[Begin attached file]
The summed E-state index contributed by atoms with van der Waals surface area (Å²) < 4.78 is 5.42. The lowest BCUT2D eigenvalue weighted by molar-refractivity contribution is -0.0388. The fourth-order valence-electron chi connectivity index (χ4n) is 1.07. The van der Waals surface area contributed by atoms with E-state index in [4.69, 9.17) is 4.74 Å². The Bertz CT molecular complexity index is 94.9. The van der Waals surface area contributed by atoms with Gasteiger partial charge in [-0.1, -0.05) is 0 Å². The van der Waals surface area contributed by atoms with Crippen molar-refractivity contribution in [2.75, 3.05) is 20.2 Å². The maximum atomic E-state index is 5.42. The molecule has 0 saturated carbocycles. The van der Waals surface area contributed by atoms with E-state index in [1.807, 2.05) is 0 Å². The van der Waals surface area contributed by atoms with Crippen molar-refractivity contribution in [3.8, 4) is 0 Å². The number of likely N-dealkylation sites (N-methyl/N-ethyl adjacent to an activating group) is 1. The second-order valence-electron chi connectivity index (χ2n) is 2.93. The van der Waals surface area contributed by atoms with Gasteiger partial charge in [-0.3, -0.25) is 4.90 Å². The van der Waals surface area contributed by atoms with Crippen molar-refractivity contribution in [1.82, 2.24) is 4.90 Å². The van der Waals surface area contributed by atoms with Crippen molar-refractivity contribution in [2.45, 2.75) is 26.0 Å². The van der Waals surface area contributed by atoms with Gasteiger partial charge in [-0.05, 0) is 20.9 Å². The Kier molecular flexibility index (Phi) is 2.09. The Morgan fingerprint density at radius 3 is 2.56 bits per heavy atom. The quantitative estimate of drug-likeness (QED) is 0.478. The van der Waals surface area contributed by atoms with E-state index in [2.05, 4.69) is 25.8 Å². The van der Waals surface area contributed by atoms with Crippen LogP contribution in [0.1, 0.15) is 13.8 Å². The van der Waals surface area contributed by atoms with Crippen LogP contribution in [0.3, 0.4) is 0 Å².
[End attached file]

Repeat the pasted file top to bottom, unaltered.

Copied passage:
The summed E-state index contributed by atoms with van der Waals surface area (Å²) < 4.78 is 5.42. The lowest BCUT2D eigenvalue weighted by molar-refractivity contribution is -0.0388. The fourth-order valence-electron chi connectivity index (χ4n) is 1.07. The van der Waals surface area contributed by atoms with E-state index in [4.69, 9.17) is 4.74 Å². The Bertz CT molecular complexity index is 94.9. The van der Waals surface area contributed by atoms with Gasteiger partial charge in [-0.1, -0.05) is 0 Å². The van der Waals surface area contributed by atoms with Crippen molar-refractivity contribution in [2.75, 3.05) is 20.2 Å². The maximum atomic E-state index is 5.42. The molecule has 0 saturated carbocycles. The van der Waals surface area contributed by atoms with E-state index in [1.807, 2.05) is 0 Å². The van der Waals surface area contributed by atoms with Crippen molar-refractivity contribution in [3.8, 4) is 0 Å². The number of likely N-dealkylation sites (N-methyl/N-ethyl adjacent to an activating group) is 1. The second-order valence-electron chi connectivity index (χ2n) is 2.93. The van der Waals surface area contributed by atoms with Gasteiger partial charge in [-0.3, -0.25) is 4.90 Å². The van der Waals surface area contributed by atoms with Crippen molar-refractivity contribution in [1.82, 2.24) is 4.90 Å². The van der Waals surface area contributed by atoms with Crippen molar-refractivity contribution in [2.45, 2.75) is 26.0 Å². The van der Waals surface area contributed by atoms with Gasteiger partial charge in [-0.05, 0) is 20.9 Å². The Kier molecular flexibility index (Phi) is 2.09. The Morgan fingerprint density at radius 3 is 2.56 bits per heavy atom. The quantitative estimate of drug-likeness (QED) is 0.478. The van der Waals surface area contributed by atoms with E-state index in [2.05, 4.69) is 25.8 Å². The van der Waals surface area contributed by atoms with Crippen LogP contribution in [0.1, 0.15) is 13.8 Å². The van der Waals surface area contributed by atoms with Crippen LogP contribution in [0.3, 0.4) is 0 Å².